If you have cardiology problems but love Asian food, you may feel that you have a bit of a conundrum. Asian food is known for being loaded with both sodium and fat, two ingredients that can contribute to high blood pressure, high cholesterol, and heart attack. However, if you make a few simple changes to how you cook, you can continue to enjoy delicious Asian food without the naughty ingredients. Here are some helpful cooking tips.
Instead of cooking with regular chicken or beef stock, purchase low-sodium stock from the store or make your own. Your leading brand of chicken broth at the store has nearly 900mg of sodium; homemade broth has around 25mg. That's a huge difference!
To make your own broth, bring to boil a whole chicken and your favorite aromatics such as onion, leeks, shallots, garlic, carrots, and celery. Season with parsley and bay leaves. Allow to simmer for three hours, skimming the top after 15 minutes. Remove the chicken and strain the broth. You can freeze it in small portions for cooking.
For vegetable broth, eliminate the chicken and add a few more vegetables, roasting them in a 400-degree oven for 40 minutes before simmering.
One way to reduce cholesterol and avoid heart disease is to pack your diet with whole grains. By switching from white rice to brown rice, you are boosting your whole grain intake and eating your way to a healthier heart. You can enjoy all of your favorite Asian dishes with steamed brown rice instead of white or fried rice. Just remember that brown rice takes significantly longer to cook, so allow yourself extra time when you prepare meals.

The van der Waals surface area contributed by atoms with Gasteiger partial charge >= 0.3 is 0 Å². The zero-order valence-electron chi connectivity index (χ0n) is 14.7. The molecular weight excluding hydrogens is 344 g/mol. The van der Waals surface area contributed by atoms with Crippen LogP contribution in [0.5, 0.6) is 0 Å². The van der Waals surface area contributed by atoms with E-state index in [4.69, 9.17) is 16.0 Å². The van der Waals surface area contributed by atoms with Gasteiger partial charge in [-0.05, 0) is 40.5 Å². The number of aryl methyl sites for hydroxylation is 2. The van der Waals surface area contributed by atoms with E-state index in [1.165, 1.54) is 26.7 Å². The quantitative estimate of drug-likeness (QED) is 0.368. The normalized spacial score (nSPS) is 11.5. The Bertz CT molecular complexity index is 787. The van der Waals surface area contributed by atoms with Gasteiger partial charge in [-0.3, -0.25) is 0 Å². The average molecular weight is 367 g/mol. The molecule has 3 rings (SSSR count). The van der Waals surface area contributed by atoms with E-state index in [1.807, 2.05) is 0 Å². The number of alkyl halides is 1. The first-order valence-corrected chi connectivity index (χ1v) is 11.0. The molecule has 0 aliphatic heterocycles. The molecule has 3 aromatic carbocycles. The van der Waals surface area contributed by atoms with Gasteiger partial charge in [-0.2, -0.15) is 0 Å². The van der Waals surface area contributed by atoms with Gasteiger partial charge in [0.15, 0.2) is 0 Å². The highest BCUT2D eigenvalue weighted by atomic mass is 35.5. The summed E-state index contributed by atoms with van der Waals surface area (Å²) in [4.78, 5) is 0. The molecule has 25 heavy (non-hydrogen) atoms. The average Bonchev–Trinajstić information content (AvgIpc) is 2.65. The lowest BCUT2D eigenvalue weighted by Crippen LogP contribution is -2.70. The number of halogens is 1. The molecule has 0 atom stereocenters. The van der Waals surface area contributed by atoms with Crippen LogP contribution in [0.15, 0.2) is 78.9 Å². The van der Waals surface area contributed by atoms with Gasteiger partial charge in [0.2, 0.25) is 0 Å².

One of the biggest heart dangers when it comes to Asian food is fried dishes. Many of your favorite Asian meals probably include something deep-fried in oil. To make your cardiologist happy, you'll obviously want to avoid fried dishes (wantons, tempura, fried meats, etc.) and make a few changes:
- Use a quality non-stick pan for stir-frying and skip the oil (you can substitute vegetable stock)
- When possible, avoid using meat in your stir-fry and switch to fish, turkey, or vegetables
- Instead of fried wontons, enjoy steamed dumplings
- Try boiling or broiling your favorite fried dishes
Skip the Sauce
One of the biggest culprits for sodium in Asian dishes is sauce. In fact, soy sauce (America's favorite Asian food condiment) has a whopping 900mg of sodium! You'll find sodium lurking in many other Asian sauces, including teriyaki sauce, lobster sauce, oyster sauce, and bean sauce.
For healthier Asian cooking, switch to a low-sodium soy sauce. Better yet, use tamari instead--it is also made from soy beans, but with much less salt. Sriracha and hoisin sauces are also healthier options to substitute in your favorite dishes.
If you can't live without teriyaki sauce, consider making your own using low-sodium soy sauce or tamari. Your homemade version will have a lot less sodium than the bottled stuff at the grocery store.
Finally, consider cooking without sauce altogether. You can season your dishes with salt, pepper, ginger, garlic, onions, shallots, chilis, and lime. They'll be packed with flavor, but you won't have to worry about all the extra sodium.
You don't have to avoid your favorite Asian dishes if you're on a heart-healthy diet--in fact, you can indulge even more if you make a few changes to your cooking. By cooking with low-sodium broth and brown rice and skipping the fat and sauce, you'll have a healthy, delicious Asian meal that will keep your heart (and your cardiologist) happy. Don't wait any longer--get to your kitchen and try these tips today.